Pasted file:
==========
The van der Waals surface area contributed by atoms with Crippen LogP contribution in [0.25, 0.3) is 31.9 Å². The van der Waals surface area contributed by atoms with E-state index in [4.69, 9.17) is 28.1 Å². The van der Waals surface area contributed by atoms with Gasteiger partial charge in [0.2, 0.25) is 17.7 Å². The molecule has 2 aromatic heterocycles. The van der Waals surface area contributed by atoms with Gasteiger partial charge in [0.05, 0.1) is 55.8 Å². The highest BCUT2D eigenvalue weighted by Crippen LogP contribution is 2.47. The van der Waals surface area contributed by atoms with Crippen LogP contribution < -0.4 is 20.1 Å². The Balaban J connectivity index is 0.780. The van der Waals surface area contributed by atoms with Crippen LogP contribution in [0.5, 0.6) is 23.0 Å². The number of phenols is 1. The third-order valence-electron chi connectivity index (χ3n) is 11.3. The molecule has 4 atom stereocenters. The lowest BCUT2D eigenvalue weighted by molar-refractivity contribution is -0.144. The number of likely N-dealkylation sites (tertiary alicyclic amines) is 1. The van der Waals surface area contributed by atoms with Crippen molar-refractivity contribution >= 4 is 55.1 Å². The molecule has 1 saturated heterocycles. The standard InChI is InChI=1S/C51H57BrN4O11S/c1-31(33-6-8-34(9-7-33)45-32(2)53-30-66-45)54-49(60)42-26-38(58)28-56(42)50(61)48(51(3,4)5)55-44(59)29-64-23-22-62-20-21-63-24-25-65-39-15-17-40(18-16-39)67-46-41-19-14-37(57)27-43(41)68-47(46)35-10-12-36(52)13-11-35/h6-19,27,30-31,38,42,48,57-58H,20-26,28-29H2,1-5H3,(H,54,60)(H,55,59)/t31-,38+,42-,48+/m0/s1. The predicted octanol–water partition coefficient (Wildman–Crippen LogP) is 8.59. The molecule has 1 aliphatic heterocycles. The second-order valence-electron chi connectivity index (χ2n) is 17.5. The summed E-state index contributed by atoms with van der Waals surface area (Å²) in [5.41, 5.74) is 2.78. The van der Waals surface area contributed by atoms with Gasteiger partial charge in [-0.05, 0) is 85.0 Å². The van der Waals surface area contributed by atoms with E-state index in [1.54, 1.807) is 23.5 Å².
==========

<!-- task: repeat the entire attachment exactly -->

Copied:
The van der Waals surface area contributed by atoms with Crippen LogP contribution in [0.25, 0.3) is 31.9 Å². The van der Waals surface area contributed by atoms with E-state index in [4.69, 9.17) is 28.1 Å². The van der Waals surface area contributed by atoms with Gasteiger partial charge in [0.2, 0.25) is 17.7 Å². The molecule has 2 aromatic heterocycles. The van der Waals surface area contributed by atoms with Gasteiger partial charge in [0.05, 0.1) is 55.8 Å². The highest BCUT2D eigenvalue weighted by Crippen LogP contribution is 2.47. The van der Waals surface area contributed by atoms with Crippen LogP contribution < -0.4 is 20.1 Å². The Balaban J connectivity index is 0.780. The van der Waals surface area contributed by atoms with Crippen LogP contribution in [0.5, 0.6) is 23.0 Å². The number of phenols is 1. The third-order valence-electron chi connectivity index (χ3n) is 11.3. The molecule has 4 atom stereocenters. The lowest BCUT2D eigenvalue weighted by molar-refractivity contribution is -0.144. The number of likely N-dealkylation sites (tertiary alicyclic amines) is 1. The van der Waals surface area contributed by atoms with Crippen molar-refractivity contribution >= 4 is 55.1 Å². The molecule has 1 saturated heterocycles. The standard InChI is InChI=1S/C51H57BrN4O11S/c1-31(33-6-8-34(9-7-33)45-32(2)53-30-66-45)54-49(60)42-26-38(58)28-56(42)50(61)48(51(3,4)5)55-44(59)29-64-23-22-62-20-21-63-24-25-65-39-15-17-40(18-16-39)67-46-41-19-14-37(57)27-43(41)68-47(46)35-10-12-36(52)13-11-35/h6-19,27,30-31,38,42,48,57-58H,20-26,28-29H2,1-5H3,(H,54,60)(H,55,59)/t31-,38+,42-,48+/m0/s1. The predicted octanol–water partition coefficient (Wildman–Crippen LogP) is 8.59. The molecule has 1 aliphatic heterocycles. The second-order valence-electron chi connectivity index (χ2n) is 17.5. The summed E-state index contributed by atoms with van der Waals surface area (Å²) in [5.41, 5.74) is 2.78. The van der Waals surface area contributed by atoms with Gasteiger partial charge in [-0.05, 0) is 85.0 Å². The van der Waals surface area contributed by atoms with E-state index in [1.54, 1.807) is 23.5 Å².